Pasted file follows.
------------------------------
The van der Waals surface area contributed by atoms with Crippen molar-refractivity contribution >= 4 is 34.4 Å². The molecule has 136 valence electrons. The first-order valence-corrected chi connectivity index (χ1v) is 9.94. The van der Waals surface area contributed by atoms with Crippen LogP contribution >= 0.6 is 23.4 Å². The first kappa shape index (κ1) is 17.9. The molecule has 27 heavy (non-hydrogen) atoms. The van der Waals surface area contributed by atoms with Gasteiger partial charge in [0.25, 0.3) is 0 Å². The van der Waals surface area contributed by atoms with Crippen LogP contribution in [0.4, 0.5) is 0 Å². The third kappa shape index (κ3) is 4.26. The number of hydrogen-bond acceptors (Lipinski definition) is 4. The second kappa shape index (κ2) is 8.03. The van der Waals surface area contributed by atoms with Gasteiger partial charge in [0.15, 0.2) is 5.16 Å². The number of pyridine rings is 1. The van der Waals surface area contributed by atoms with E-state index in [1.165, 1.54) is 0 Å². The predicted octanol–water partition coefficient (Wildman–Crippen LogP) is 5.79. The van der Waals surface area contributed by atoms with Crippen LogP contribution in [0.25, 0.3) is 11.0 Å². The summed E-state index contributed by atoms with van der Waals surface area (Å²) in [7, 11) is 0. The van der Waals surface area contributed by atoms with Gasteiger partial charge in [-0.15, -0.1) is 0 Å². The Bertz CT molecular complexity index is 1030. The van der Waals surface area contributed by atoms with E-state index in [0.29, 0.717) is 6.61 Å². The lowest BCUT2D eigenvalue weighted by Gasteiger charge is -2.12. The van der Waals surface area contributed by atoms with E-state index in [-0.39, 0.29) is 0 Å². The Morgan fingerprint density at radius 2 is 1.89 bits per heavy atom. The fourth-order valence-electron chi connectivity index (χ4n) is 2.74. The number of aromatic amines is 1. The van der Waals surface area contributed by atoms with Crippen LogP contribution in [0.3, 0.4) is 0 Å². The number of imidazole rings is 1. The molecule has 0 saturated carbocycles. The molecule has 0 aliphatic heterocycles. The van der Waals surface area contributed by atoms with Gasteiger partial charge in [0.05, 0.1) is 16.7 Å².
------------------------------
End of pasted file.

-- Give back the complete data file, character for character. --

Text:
The van der Waals surface area contributed by atoms with Crippen molar-refractivity contribution >= 4 is 34.4 Å². The molecule has 136 valence electrons. The first-order valence-corrected chi connectivity index (χ1v) is 9.94. The van der Waals surface area contributed by atoms with Crippen LogP contribution >= 0.6 is 23.4 Å². The first kappa shape index (κ1) is 17.9. The molecule has 27 heavy (non-hydrogen) atoms. The van der Waals surface area contributed by atoms with Gasteiger partial charge in [0.25, 0.3) is 0 Å². The van der Waals surface area contributed by atoms with Crippen LogP contribution in [0.4, 0.5) is 0 Å². The third kappa shape index (κ3) is 4.26. The number of hydrogen-bond acceptors (Lipinski definition) is 4. The second kappa shape index (κ2) is 8.03. The van der Waals surface area contributed by atoms with Gasteiger partial charge in [0.15, 0.2) is 5.16 Å². The number of pyridine rings is 1. The van der Waals surface area contributed by atoms with E-state index in [1.165, 1.54) is 0 Å². The predicted octanol–water partition coefficient (Wildman–Crippen LogP) is 5.79. The van der Waals surface area contributed by atoms with Crippen LogP contribution in [0.25, 0.3) is 11.0 Å². The summed E-state index contributed by atoms with van der Waals surface area (Å²) in [7, 11) is 0. The van der Waals surface area contributed by atoms with Gasteiger partial charge in [-0.15, -0.1) is 0 Å². The Bertz CT molecular complexity index is 1030. The van der Waals surface area contributed by atoms with E-state index in [0.29, 0.717) is 6.61 Å². The lowest BCUT2D eigenvalue weighted by Gasteiger charge is -2.12. The van der Waals surface area contributed by atoms with E-state index in [-0.39, 0.29) is 0 Å². The Morgan fingerprint density at radius 2 is 1.89 bits per heavy atom. The fourth-order valence-electron chi connectivity index (χ4n) is 2.74. The number of aromatic amines is 1. The van der Waals surface area contributed by atoms with Crippen LogP contribution in [0.3, 0.4) is 0 Å². The number of imidazole rings is 1. The molecule has 0 saturated carbocycles. The molecule has 0 aliphatic heterocycles. The van der Waals surface area contributed by atoms with Gasteiger partial charge in [0.05, 0.1) is 16.7 Å².